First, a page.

And suddenly I feel a little better. So that's why I blog: To put off doing stuff and to desperately achieve a false sense of accomplishment. Ta-dah!

Saturday, April 18, 2009


I tried a women's day thing at church today. It was fine, thank you. Very polite. I met two people. Whatever. We made jewelry.

My dream version of today would have involved forced group interaction, maybe making collages about our inmost thoughts. Perhaps staging a short skit. Does that shock you? It does me, quite a bit. Since having the boys I have had trouble really developing and especially maintaining deep friendships. I have some wonderful local friends, but we all have at least two kids and that adds up to a lot of distractions. Factor in the number of times each of us cancels a get-together due to childhood infirmity and there you have it. We might as well be internet dating each other.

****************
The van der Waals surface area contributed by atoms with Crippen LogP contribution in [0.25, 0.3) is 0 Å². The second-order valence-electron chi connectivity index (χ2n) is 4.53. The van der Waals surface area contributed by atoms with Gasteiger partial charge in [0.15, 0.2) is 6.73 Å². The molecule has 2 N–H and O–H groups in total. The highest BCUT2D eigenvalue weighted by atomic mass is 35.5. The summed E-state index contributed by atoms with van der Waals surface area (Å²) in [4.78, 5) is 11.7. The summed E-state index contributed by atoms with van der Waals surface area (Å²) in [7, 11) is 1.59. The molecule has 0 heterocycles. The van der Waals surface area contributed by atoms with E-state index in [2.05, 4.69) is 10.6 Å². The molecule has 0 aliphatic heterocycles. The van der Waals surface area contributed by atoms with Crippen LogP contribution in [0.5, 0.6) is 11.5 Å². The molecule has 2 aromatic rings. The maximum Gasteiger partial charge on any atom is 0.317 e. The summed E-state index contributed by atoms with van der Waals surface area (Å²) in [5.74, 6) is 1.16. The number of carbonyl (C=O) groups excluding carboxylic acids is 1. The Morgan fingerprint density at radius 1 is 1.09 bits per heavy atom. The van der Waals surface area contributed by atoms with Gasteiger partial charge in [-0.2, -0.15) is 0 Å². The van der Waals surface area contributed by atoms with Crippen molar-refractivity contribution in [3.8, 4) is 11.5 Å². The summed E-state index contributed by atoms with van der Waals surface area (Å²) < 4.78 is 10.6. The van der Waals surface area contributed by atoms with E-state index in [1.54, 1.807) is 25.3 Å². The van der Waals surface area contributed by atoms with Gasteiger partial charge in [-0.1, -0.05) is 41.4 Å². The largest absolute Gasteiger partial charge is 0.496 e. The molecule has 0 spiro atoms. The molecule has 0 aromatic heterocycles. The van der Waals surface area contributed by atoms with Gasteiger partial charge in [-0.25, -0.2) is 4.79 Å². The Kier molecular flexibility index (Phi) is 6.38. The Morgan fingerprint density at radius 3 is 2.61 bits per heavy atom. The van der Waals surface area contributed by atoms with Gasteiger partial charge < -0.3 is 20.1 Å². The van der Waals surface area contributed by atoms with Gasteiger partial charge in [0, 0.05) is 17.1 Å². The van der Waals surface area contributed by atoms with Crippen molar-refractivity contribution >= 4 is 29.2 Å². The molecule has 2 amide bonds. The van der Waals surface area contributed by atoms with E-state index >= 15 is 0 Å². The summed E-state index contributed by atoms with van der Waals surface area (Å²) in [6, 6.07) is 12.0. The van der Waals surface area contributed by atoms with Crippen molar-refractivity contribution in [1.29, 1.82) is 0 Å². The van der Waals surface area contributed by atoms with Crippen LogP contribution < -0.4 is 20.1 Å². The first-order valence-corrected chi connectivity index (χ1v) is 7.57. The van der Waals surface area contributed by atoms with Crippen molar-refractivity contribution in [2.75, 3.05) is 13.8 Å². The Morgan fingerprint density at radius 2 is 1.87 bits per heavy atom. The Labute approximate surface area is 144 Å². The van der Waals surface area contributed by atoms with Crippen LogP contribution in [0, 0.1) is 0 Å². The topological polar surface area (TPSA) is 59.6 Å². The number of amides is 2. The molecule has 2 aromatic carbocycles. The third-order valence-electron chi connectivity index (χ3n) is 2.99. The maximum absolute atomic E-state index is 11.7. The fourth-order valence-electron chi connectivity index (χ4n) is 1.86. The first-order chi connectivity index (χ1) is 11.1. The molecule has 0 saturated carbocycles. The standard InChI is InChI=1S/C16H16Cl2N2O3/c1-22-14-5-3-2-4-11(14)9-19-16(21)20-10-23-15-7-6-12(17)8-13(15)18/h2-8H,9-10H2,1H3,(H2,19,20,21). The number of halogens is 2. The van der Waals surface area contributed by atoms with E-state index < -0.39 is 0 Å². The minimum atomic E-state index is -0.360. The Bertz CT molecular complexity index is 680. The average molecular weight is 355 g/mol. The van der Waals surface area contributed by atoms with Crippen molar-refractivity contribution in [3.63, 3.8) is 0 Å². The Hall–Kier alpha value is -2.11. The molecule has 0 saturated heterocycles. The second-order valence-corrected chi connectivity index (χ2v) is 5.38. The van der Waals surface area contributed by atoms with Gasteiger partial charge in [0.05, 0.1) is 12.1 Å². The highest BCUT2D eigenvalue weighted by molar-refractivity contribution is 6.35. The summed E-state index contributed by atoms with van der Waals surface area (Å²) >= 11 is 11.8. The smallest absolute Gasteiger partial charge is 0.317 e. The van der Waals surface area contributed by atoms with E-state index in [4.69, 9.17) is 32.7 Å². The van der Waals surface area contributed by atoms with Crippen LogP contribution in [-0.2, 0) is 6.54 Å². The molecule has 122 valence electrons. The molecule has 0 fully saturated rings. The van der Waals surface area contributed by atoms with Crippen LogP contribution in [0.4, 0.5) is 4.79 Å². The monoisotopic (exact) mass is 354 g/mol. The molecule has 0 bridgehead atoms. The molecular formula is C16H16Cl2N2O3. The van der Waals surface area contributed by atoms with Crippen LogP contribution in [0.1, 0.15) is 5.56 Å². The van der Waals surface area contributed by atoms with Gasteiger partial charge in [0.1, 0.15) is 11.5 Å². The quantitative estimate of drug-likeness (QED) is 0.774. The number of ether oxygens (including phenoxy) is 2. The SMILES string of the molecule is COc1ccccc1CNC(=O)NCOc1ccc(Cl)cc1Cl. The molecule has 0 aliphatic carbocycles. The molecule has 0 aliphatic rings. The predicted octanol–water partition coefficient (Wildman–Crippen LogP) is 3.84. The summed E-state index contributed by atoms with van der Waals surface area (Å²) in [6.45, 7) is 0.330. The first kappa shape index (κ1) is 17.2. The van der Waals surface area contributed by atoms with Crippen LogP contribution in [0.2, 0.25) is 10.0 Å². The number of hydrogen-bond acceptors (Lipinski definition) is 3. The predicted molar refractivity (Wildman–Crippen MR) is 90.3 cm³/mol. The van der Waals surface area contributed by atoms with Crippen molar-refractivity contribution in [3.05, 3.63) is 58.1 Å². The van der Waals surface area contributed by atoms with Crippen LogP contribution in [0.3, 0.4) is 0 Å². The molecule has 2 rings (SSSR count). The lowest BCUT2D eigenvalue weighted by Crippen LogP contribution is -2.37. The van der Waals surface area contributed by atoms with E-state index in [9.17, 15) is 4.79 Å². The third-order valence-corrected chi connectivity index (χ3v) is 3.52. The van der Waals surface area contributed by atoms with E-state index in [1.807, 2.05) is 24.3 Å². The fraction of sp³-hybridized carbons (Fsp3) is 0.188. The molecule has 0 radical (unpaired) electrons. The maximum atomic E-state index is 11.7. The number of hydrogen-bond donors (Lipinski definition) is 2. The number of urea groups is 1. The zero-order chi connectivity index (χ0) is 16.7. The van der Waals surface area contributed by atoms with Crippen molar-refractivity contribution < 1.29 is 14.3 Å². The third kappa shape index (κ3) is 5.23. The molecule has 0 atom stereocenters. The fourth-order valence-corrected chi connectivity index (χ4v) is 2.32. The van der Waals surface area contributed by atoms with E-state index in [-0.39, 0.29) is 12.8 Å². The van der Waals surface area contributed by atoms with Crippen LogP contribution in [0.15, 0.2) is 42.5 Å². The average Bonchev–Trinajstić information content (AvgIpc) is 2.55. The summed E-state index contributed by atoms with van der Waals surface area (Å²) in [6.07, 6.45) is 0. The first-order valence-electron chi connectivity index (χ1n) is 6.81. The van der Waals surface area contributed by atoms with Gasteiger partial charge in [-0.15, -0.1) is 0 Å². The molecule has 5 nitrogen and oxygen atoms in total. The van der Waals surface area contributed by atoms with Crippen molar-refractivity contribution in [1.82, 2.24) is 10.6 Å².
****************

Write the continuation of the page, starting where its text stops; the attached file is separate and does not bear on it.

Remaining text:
I could do much more to foster those relationships. The most effective would be to forget about my vanity over the house long enough to just invite them over already.

People talk about juggling priorities as a parent. For us, the dilemna isn't determining how much to give our kids (answer: everything we've got), the problem is how to balance the activities we most want to fit in otherwise. Studying to love God more, practicing that old viola, moving my body before it completely seizes up on the side of the road. I've felt keenly the truth that failing to fit in all those things shorts the kids in the end anyway because I'm such a complete grumpy mess.

Every part of parenting that should be obvious keeps smacking me in the forehead while hissing, No- really, Miriam! Remember when we used to say No DUH!?